Qualitative variables are those with no natural or logical order. While scientists often assign a number to each, these numbers are not meaningful in any way.
Examples of qualitative variables include things such as color, shape or pattern. For instance, if scientists were studying a group of people, they may want to record the skin color of the subjects. However, the various skin colors are not numerically related to each other. Similarly, the scientists may wish to record the race of the people; however, the various races are not related to each other numerically. By contrast, quantitative variables do have a natural order. For example, height, weight or density are all quantitative measurements. While quantitative variables offer the ability to obtain more detailed analysis, they are not intrinsically superior to qualitative variables.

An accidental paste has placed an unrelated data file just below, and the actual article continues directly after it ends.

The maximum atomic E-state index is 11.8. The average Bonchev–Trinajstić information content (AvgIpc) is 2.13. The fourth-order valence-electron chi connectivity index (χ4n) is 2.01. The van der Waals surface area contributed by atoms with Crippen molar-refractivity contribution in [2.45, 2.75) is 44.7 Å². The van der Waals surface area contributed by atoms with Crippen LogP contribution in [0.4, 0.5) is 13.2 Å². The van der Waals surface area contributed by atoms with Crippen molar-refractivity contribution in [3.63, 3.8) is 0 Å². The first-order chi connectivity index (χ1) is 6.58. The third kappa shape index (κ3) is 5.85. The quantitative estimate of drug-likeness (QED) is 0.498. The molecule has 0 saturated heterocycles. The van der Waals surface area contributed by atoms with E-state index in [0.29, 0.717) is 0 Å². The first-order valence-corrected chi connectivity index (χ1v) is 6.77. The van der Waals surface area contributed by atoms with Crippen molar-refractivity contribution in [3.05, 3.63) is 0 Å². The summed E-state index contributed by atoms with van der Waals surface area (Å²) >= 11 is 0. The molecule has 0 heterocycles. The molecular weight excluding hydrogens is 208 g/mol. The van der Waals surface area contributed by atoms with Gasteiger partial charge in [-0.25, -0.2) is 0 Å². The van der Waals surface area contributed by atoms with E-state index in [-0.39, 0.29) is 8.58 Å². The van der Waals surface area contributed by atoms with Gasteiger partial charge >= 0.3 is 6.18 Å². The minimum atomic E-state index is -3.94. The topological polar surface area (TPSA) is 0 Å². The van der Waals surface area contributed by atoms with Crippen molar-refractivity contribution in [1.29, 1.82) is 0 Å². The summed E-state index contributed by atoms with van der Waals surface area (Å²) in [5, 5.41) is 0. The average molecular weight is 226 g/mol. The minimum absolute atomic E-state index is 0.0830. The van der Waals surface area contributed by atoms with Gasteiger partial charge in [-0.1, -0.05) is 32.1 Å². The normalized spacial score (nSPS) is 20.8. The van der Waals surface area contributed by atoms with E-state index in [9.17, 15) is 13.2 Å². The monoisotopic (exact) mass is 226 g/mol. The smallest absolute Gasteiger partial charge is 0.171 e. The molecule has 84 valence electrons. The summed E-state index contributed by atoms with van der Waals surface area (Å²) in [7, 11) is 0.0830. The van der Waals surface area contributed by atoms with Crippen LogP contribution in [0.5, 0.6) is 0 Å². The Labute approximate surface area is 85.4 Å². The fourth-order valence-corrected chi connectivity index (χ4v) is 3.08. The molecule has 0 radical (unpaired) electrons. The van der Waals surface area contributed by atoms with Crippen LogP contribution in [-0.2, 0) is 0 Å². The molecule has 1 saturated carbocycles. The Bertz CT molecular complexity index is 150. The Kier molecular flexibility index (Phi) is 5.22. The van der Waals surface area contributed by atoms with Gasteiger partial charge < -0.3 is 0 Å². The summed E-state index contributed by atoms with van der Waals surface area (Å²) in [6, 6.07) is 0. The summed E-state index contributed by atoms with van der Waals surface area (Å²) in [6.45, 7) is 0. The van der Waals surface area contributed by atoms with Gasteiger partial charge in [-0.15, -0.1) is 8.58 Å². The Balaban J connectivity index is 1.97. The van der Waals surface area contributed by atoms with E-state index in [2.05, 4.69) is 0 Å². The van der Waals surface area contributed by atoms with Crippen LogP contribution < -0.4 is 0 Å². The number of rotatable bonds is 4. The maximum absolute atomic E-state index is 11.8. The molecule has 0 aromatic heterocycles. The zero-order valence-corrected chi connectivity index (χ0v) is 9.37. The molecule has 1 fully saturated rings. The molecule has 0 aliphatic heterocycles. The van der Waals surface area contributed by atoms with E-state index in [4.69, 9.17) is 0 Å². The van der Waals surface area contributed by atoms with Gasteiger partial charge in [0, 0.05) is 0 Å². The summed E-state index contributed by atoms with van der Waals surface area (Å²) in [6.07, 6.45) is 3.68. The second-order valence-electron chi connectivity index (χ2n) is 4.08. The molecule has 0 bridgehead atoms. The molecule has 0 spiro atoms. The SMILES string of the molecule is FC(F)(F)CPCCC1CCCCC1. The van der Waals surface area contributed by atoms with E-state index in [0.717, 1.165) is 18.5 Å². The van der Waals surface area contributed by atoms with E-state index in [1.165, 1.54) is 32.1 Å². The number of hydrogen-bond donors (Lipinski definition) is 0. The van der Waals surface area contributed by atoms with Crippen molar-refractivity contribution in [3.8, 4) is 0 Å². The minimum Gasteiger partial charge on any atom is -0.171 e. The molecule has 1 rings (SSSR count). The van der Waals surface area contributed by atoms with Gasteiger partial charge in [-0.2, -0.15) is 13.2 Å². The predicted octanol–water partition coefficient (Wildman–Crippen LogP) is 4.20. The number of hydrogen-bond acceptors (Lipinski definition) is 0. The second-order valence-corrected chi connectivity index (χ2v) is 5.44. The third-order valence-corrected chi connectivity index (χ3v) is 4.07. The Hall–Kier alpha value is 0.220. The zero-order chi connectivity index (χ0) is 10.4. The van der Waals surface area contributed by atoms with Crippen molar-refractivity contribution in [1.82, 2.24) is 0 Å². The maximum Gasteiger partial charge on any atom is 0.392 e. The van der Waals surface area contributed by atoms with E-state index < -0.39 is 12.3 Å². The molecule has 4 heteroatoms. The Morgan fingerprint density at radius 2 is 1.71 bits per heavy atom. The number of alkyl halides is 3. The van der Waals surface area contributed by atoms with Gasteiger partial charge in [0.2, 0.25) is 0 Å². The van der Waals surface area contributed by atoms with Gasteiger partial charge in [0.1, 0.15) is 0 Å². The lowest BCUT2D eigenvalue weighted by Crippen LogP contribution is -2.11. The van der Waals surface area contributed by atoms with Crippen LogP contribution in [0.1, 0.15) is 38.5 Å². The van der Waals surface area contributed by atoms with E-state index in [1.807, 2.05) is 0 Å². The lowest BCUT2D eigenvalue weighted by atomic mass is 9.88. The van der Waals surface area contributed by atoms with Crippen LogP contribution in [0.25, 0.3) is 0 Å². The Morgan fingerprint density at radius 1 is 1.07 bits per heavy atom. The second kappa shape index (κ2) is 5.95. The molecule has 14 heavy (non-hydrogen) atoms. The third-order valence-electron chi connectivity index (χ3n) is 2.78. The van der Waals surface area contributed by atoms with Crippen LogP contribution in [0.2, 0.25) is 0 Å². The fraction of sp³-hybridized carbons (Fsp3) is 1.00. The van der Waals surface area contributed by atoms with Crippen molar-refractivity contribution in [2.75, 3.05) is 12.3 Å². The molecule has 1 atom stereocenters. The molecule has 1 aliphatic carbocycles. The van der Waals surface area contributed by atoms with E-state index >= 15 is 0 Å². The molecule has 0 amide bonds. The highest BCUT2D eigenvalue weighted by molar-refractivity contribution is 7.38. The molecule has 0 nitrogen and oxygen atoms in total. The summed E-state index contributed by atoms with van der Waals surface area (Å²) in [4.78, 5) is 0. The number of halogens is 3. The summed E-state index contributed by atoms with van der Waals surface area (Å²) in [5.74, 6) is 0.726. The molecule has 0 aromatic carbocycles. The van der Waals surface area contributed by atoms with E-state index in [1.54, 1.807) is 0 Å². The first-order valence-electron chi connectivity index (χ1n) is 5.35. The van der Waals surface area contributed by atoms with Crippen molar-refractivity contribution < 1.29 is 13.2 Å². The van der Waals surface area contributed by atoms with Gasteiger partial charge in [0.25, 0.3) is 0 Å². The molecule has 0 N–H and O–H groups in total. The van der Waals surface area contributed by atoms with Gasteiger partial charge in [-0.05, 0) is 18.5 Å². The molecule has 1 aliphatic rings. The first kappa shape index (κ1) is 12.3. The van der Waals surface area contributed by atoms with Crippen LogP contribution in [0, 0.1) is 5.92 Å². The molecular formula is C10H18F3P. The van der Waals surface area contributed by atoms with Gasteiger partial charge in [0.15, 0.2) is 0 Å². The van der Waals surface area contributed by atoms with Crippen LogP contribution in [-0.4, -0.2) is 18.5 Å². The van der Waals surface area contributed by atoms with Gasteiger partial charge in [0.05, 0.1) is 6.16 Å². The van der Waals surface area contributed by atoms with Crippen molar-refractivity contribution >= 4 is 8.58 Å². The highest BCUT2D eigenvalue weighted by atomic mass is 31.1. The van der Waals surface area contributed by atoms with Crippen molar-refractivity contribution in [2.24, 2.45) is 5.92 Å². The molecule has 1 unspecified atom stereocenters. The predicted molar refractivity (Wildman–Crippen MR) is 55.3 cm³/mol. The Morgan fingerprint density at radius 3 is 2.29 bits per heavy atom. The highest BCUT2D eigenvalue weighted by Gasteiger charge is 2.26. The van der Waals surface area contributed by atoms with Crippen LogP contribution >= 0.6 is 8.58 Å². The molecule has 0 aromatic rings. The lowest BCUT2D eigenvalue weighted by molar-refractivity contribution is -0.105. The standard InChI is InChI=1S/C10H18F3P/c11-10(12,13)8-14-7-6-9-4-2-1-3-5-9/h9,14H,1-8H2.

Qualitative variables are more common in some disciplines than others. Particle physicists, for instance, do not often work with qualitative variables. On the other hand, researchers in the fields of psychology, biology and sociology are often forced to use qualitative variables in their work. Sometimes, this has been used as justification for calling such disciplines “soft” or “descriptive” sciences, rather than “predictive” sciences, such as chemistry and physics.